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5-district McLean County Board remap plan wins committee approval, faces opposition on eve of full board vote

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BLOOMINGTON (WEEK) - A second Republican is having doubts about a GOP-backed plan to dramatically change the way county board districts are drawn in McLean County.

The county board's executive committee voted 5-3 Monday in favor of a plan dividing the county into five large districts instead of the current structure of 10 smaller districts. However, the outcome of a full board vote, expected at a special meeting Tuesday, is very much in doubt.

The committee's only Democrat, Laurie Wollrab, voted against the five-district plan along with Republicans Josh Barnett and Randy Martin.

Republicans control the board by an 11-9 margin, but the proposal will fail if all Democrats and two Republicans vote no.

Martin did not explain his concerns during Monday's meeting, but told 25 News he's worried the redistricting debate is creating an unhealthy rivalry between residents living in the country and those in the Twin-Cities.

Martin lives in rural Danvers and represents a district that's mainly rural, but also includes parts of southwest Bloomington.

Barnett said the five-district plan has been in the works for weeks or even months, but the matter was thrown into members' lap in April to create a "far more conservative voice" on the board.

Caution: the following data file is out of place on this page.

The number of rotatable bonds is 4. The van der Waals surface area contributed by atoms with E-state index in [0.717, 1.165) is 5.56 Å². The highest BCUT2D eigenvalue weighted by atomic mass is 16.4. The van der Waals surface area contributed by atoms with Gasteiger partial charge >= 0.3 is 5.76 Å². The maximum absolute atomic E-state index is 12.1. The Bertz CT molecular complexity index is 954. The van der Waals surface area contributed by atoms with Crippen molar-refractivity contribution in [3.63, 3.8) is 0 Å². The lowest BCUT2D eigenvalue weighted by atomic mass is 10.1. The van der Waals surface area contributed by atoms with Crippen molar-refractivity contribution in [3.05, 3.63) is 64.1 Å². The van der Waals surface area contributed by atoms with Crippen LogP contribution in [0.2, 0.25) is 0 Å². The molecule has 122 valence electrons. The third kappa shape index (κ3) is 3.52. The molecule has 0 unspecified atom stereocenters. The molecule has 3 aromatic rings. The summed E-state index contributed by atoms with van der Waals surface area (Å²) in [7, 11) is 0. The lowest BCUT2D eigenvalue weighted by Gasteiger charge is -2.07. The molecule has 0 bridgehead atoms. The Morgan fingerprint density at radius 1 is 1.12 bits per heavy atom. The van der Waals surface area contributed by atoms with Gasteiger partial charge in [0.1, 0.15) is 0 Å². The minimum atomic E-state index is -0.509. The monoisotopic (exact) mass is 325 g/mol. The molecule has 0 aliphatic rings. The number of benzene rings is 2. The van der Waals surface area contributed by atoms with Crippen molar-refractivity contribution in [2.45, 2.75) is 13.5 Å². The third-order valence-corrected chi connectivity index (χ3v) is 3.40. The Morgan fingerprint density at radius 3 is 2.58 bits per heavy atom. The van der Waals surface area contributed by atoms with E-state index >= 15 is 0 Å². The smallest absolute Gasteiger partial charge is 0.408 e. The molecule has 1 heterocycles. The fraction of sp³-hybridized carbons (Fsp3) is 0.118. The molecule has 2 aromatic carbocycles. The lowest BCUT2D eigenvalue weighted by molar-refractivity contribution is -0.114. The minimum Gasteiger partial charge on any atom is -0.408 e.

As a result of what he said was a "shady" process, Barnett believes funding is at risk for the county-owned nursing home, the county's behavioral health initiatives, and the McLean County Museum of History.

"The entire process that we have gone through to get here has been flawed from Day One, and reeks of poor leadership and planning," said Barnett.

"Sometimes things need changing, and maybe there's a possibility to take a look at change more than poor leadership," said Board Chairman John McIntyre.

McIntyre indicated he'll have more to say at Tuesday night's special board meeting on a redistricting process that happens every 10 years.

The board would still have 20 members, but four would be elected in each of the five districts, instead of the current system in which voters choose two representatives in each of the 10 districts.

Tuesday's special meeting starts at 5:30 p.m.

Howard Packowitz

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